We at ISM have a very strong love for Vinyl and hope that the format never dies out, and while your label is connected with a distribution company – Clone – that still seems to be doing well, is the closure of many other distributors something that worries you massively, or eventually will you not care about what format the music appears in?

Moustache records will always press vinyl every release!! It’s the main thing and I think pressing vinyl will never stop entirely, but it will become more and more a collector’s thing I can imagine. Well like I said, you can’t stop the future. Nobody’s is handing out mixtapes anymore, that’s because audio software programs like Ableton or Wavelab have so much more possibilities.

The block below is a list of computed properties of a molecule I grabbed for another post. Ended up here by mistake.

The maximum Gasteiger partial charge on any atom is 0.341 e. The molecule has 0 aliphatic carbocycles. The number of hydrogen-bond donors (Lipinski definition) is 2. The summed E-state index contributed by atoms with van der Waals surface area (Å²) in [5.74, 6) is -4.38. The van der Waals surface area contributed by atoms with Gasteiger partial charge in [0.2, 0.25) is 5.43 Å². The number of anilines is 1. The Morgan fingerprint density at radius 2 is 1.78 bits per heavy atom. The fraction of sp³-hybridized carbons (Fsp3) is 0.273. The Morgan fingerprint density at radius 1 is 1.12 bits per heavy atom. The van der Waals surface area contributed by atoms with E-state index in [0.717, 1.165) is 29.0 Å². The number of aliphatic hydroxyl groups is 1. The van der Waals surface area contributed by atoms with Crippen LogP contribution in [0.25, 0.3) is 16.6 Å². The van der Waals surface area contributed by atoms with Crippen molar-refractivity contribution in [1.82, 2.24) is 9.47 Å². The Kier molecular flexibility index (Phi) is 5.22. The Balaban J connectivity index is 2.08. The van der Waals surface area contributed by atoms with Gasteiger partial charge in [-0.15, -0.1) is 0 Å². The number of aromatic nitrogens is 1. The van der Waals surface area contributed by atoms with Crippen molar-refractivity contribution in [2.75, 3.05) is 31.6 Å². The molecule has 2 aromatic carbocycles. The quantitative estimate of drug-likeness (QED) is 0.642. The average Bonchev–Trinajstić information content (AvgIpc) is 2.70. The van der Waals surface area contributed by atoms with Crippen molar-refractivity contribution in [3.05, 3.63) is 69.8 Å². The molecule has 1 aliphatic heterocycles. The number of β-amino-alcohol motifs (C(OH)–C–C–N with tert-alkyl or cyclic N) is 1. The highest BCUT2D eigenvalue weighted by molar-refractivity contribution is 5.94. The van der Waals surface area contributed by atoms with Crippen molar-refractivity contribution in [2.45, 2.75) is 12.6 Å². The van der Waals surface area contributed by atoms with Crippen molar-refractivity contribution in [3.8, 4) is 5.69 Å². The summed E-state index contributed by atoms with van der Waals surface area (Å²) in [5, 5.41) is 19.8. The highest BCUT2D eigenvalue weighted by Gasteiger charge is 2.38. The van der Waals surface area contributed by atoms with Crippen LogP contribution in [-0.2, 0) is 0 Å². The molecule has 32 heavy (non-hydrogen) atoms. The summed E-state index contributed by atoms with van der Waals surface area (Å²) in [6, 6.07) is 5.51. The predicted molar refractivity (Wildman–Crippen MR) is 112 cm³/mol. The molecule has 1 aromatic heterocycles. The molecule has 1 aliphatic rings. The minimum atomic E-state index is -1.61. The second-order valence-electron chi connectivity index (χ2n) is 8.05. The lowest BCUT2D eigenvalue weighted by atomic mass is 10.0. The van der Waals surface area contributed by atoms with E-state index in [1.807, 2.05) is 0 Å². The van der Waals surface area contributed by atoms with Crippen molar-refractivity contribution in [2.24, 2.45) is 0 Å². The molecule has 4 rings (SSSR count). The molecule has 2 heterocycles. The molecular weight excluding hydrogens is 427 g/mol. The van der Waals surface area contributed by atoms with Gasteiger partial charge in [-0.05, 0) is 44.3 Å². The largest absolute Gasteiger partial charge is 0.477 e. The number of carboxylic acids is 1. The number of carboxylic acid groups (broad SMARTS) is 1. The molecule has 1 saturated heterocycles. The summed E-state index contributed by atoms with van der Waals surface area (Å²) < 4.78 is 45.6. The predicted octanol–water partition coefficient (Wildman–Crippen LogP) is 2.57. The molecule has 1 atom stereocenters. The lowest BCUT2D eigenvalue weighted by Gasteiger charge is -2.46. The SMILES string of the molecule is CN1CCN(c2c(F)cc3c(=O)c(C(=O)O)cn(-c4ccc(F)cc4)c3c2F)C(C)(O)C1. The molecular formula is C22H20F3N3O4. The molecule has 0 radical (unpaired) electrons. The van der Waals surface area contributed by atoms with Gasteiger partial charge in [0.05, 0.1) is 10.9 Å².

But yeah, if you ask my personal opinion I’m still a vinyl junkie and I hope the format will be around for a very long time and survives the digital variant. But I expect the eventual shift towards digital formats to go gradually, along with the increase of the quality of digital media with the development of technology. I know with Moustache records as my label, I’m planning to continue pressing on vinyl for as long as possible. But besides records, I do sell digital as well. Why not? For me I would not buy digital releases. I have high quality wav’s that I play now and then in between my records. Using also a cd player in your set gives you the possibility to make your own edits of a track, to make it just a bit more dancefloor minded or more dj friendly.